Going into the transition process in Fall 2016, the Executive Director at the time created a strategic planning process that the Open Space community participated in (staff, curators, board, membership, and other invitedcommunity members). Out of that collective process came the criteria for our new Executive Director and hiring process. After an extensive circulation of the call for applications, the list of candidates included Indigenous people and people of colour. Our selection process, based on the collectively generated strategic plan identified the current Executive Director as the best person to move our mandate forward. We are grateful for the current Executive Director’s vision and hard work for the organization. We will also be revisiting our strategic plan to make sure it accurately reflects our subsequent important discussions about Indigenization and the process of decolonization at Open Space.

We feel the issues currently being raised presents us with an opportunity to resist and challenge “business as usual” and will continue to actively work to make Open Space a place of thriving for artists, staff, and community members who are Indigenous, Black, and people of colour, queer, and trans. We are grateful for the opportunity to learn, and we are committed to transforming structures of white supremacy, colonialism, binary-cis-heteronormativity, ableism, classism, and ageism. Going forward, we wish to build a better community through the training and changes to the organization that we outline above. We wish to create a welcoming space for the community and for the new Indigenous curator in the community.

We have identified these initiatives to ensure Open Space is truly open. Addressing these issues is neither comfortable nor easy. We acknowledge that there may be missteps along the way. We are grateful to a community that both supports us and identifies these missteps, allowing us to continue to grow.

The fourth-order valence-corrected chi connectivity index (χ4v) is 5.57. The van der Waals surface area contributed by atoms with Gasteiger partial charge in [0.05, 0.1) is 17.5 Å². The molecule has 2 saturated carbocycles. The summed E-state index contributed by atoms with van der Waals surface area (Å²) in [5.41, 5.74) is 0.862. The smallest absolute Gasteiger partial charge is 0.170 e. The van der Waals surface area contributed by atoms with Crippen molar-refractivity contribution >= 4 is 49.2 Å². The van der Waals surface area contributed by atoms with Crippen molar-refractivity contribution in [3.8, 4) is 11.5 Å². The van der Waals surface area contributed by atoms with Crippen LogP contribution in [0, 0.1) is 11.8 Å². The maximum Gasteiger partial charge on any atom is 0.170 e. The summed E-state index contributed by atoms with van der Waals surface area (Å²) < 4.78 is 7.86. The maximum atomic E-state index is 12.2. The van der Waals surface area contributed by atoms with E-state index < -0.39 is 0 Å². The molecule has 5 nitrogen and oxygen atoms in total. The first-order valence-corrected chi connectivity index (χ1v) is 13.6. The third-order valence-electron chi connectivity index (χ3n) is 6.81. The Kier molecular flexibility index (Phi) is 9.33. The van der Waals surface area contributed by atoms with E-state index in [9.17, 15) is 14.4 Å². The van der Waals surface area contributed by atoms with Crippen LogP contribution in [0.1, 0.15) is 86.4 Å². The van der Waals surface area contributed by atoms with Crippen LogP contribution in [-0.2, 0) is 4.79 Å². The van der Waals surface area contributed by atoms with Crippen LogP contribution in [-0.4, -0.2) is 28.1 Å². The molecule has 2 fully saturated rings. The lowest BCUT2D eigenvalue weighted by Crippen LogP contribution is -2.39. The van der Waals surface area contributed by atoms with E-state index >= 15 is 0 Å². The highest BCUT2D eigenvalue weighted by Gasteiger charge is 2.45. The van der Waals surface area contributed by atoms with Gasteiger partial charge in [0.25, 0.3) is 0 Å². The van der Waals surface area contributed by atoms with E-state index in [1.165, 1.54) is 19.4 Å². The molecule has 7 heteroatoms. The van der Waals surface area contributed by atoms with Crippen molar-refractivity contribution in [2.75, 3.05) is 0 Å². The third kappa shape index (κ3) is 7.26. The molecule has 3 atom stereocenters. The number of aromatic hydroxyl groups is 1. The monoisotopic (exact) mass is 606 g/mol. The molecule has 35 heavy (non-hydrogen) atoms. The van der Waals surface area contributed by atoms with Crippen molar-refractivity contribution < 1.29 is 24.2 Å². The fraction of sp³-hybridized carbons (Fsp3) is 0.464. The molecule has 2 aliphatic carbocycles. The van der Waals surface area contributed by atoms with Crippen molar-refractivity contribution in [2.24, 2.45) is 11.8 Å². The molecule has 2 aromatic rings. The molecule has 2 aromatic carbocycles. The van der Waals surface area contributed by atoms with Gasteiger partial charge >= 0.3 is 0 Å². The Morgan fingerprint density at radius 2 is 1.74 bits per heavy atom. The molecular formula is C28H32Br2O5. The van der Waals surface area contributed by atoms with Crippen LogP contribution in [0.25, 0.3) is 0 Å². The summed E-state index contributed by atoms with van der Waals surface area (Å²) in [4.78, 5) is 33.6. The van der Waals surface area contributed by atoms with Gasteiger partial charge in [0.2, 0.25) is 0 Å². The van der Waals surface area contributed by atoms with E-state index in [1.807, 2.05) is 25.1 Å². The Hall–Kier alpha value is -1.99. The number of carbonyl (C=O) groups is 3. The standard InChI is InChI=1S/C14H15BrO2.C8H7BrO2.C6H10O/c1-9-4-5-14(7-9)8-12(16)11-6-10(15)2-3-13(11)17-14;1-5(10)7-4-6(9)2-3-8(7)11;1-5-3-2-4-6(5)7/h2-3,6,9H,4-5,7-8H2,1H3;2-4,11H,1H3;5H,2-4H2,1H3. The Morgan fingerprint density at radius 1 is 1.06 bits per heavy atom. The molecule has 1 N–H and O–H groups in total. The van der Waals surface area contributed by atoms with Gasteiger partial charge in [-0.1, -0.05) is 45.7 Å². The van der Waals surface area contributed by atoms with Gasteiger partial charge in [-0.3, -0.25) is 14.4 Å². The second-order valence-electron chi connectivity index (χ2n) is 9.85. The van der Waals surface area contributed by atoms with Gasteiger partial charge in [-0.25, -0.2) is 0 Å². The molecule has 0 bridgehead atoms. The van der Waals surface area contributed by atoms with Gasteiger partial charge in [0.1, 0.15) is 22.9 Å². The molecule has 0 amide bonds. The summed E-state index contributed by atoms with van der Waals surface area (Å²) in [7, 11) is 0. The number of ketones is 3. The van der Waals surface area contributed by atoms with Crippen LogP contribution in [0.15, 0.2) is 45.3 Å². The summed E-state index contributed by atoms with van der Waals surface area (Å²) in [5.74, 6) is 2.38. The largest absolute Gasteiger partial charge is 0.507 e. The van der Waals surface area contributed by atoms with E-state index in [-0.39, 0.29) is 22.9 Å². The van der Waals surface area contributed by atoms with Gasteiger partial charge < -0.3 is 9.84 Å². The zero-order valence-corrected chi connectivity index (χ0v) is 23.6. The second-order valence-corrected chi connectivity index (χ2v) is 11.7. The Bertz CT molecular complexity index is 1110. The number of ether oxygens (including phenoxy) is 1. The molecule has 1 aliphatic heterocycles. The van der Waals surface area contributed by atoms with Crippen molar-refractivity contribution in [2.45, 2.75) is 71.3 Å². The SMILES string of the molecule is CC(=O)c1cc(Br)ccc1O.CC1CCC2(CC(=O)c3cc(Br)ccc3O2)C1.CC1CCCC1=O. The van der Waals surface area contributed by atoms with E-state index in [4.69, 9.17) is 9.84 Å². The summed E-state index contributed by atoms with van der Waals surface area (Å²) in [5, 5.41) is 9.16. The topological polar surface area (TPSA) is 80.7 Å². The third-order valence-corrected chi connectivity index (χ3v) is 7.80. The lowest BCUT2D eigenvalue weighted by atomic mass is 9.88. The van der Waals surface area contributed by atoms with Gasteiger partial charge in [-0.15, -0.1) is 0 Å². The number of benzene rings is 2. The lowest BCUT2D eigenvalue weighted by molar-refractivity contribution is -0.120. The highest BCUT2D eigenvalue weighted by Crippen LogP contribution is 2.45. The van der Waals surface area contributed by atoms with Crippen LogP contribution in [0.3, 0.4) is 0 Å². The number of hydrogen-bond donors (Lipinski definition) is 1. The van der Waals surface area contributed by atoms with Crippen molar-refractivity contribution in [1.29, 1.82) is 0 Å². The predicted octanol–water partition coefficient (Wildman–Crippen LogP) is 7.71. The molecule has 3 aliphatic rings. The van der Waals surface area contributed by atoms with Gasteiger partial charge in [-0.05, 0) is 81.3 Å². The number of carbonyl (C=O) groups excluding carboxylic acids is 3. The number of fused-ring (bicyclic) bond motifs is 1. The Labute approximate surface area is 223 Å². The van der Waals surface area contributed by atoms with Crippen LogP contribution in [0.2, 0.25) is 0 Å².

We realize this is a difficult time for the organization, but we feel hopeful as it presents an opportunity to do better.


Trudi Smith
Board President, Open Space Arts Society

Statement from Open Space Executive Director, Kegan McFadden

Upon much reflection, and in conversation with the Board President and staff, a cultural designation will be reinstated to the title of the curatorial position at Open Space. With the expressed understanding that this position would go from part-time to full-time while continuing to be filled by a person of Indigenous ancestry, I initially saw the retitling from ‘Aboriginal Curator’ to ‘Curator of Exhibitions’ as a gesture towards equality among curatorships in our multidisciplinary environment. In altering the title the goal was not to de-Indigenize Open Space, but rather to place all positions at our artist-run centre on equal ground without emphasizing difference, in the belief that all positions benefit from the work and perspectives of Indigenous and racialized people. I now realize it is not my place to guide the conversation but rather to listen to, and to make space for, the knowledge that comes with lived experience. I appreciate the opportunity to continue to learn from colleagues with such experience. - Kegan McFadden, Executive Director of Open Space

Information regarding the IBPOC Forum which will be held at Open Space on March 10

A public forum will be held at Open Space on Saturday 10 March at 2 pm, to discuss the situation for IBPOC (Indigenous, Black, and People of Colour) artists in Victoria and their relationship to cultural institutions. The meeting will be the first in a series to flesh out these issues and members of the IBPOC community will be given the opportunity to speak.

The forum follows the resignation of France Trépanier and the Aboriginal Curatorial Collective's (ACC) call to boycott the position of "Curator of Exhibitions" at Open Space. The forum has been organized independently of Open Space and is supported by the ACC.

Please join this public forum, contribute to the discussion and share this invitation with your friends and colleagues.